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Encoding Apple ProRes on a Windows PC with Redcine X Pro and FFMPEG

June 6th, 2012 / By Angelo Lorenzo / 11 Comments

Why deal with all this setup? Skip Python, QTChange, and Process Lasso and simplify the process.

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Apple ProRes encoding on Windows PC

If you run a Windows system like I do, then I’m sure you cringe when you work with a client or Final Cut editor who requests ProRes. You grab your phone and scramble to find a friend with a laptop and Final Cut. The problem is even worse if you’re transcoding R3D files on a system without a Red Rocket card; excruciatingly slow.

I’ve found an alternative workflow that is semi-automated and cheap using FFMPEG (or more specifically, a version called FFMBC with extra features for broadcast formats) and a neat Python script to bridge it with Redcine X Pro, or any other batch media encoder like Adobe Media Encoder or Sorrenson Squeeze.

Why didn’t I decide to use a frame server like Avisynth or DebugMode? I wanted to transcode multiple files without supervision, or at least minimal supervision.

This system isn’t for the faint of heart but if you’re a DIT and computer nerd like I am, I think you’ll find it easy enough.

You’ll need:

  • Python 2.7. Python is an interesting and extensive scripting language and shouldn’t feel entirely foreign if you’ve ever touched PHP, Javascript, or Visual Basic. Python 3.2 is available but reports show that my script is not compatible.
  • Komodo Edit. An awesome text editor I recommend. You can use Notepad++ or any other souped up text editor.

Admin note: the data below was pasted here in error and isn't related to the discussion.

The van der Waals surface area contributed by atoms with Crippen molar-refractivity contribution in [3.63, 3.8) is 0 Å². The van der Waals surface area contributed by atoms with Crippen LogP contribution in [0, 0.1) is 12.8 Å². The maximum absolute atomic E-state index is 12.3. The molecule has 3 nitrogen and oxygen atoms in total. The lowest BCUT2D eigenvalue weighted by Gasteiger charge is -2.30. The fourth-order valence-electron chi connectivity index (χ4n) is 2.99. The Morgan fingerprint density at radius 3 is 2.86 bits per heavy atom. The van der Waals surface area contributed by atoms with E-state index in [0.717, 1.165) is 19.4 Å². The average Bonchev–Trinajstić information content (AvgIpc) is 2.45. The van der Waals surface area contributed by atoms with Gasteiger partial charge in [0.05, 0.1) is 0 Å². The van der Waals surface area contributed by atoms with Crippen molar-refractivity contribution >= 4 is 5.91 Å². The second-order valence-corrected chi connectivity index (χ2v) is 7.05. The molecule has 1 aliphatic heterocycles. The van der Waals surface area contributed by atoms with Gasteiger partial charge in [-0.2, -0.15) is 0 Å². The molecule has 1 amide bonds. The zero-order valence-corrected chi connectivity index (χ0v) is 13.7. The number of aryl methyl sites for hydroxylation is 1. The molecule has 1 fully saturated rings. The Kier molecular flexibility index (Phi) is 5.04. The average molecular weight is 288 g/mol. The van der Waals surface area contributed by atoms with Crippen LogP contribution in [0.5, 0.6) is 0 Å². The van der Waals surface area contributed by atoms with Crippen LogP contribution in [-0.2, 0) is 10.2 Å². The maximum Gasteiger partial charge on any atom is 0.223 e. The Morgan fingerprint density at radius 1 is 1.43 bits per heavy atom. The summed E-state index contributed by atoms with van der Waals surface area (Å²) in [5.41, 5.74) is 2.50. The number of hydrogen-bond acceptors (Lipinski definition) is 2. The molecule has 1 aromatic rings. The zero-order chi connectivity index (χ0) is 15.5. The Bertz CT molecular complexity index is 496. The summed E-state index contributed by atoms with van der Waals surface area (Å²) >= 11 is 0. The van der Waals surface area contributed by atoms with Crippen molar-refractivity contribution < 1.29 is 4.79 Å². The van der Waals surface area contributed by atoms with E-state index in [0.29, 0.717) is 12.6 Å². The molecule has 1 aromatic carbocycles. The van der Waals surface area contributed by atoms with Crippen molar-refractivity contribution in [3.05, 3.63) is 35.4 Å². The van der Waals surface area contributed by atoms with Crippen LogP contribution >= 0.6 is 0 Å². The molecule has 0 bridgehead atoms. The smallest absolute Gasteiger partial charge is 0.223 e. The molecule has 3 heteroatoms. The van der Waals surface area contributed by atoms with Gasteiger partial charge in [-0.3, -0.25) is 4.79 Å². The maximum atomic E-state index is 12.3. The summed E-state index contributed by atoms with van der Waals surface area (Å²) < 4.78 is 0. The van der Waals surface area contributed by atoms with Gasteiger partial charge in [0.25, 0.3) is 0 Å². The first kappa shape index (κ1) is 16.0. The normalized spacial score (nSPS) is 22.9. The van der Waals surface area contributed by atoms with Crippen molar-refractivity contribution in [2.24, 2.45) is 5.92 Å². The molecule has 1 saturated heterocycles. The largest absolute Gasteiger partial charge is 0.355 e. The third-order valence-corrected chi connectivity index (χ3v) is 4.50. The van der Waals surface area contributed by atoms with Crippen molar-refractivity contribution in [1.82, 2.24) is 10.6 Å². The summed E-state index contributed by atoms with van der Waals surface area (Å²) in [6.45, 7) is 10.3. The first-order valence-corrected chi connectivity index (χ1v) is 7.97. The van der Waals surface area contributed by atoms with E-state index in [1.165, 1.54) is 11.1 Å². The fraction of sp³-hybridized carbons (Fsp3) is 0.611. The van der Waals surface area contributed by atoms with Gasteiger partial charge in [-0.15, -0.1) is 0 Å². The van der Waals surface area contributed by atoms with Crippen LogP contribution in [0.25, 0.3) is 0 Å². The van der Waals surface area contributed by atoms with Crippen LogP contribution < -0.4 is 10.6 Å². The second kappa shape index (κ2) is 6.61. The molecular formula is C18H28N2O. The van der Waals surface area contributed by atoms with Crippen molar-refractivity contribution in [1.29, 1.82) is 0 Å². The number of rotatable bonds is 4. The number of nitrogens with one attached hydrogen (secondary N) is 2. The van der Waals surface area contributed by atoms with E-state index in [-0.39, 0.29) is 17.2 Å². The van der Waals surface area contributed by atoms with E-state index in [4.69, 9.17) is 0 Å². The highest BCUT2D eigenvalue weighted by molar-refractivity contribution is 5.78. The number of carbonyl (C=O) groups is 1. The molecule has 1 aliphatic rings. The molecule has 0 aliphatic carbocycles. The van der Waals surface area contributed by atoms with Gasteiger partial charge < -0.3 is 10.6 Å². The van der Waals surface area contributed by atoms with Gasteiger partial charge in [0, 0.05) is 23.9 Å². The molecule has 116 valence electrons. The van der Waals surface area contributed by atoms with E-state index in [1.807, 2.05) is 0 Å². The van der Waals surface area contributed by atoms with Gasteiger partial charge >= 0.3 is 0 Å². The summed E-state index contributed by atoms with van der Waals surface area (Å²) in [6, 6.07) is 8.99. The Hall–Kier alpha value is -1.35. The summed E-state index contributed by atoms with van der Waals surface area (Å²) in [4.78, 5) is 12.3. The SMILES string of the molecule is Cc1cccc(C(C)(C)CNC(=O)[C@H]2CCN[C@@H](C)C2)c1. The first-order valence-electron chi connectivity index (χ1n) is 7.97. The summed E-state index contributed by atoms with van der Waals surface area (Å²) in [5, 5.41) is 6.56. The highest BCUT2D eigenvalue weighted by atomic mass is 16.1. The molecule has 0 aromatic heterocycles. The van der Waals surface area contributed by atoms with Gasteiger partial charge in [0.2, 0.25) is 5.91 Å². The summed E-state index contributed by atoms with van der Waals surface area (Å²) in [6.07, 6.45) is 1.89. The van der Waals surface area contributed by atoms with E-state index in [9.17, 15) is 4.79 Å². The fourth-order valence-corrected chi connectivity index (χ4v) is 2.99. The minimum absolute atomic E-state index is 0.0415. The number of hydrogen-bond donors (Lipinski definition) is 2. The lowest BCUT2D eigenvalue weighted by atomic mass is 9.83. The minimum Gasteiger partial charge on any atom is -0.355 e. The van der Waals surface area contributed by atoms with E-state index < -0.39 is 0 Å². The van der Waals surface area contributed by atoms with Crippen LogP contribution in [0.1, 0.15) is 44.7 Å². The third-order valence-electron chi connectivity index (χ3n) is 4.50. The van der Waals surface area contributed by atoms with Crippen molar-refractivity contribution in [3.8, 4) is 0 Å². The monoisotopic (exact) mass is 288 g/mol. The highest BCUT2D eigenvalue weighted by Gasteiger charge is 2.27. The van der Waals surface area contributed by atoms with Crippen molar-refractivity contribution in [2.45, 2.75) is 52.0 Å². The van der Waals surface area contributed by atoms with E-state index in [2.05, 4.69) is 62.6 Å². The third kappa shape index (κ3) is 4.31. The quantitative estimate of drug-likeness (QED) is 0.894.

• FFMPEG or FFMBC. This is a command line encoder and decoder for many video formats including ProRes.
  • Redcine X Pro. Do I need to explain this one?
  • Blackmagic Design’s 10bit uncompressed Quicktime codec. According to this forum post, select any DeckLink product from the dropdown menu and go to the Desktop Video download page. Install and you’re set.
  • QtChange. An interesting tool from Video Toolshed. Since FFMPEG and FFMBC have a difficult time with Quicktime’s timecode track, QtChange will reinsert it before you do stringouts, sync sound, and so on. $24.95 Demo available.
  • Process Lasso. Unless you have a quick RAID0 setup, you may run into disk i/o errors that will stop our Python script dead in its tracks. Process Lasso sets default process priorities to bypass that problem. $18.95 – $24.95 Demo available.

Step 1

Download the RedToProRes. Open it up in Komodo Edit and look at the settings area, but specifically line #20:

command_string = r'C:\path\to\ffmbc.exe -threads 16 -i FILE -vcodec prores -profile lt -acodec copy "C:\path\to\prores\FNAME" & del FILE'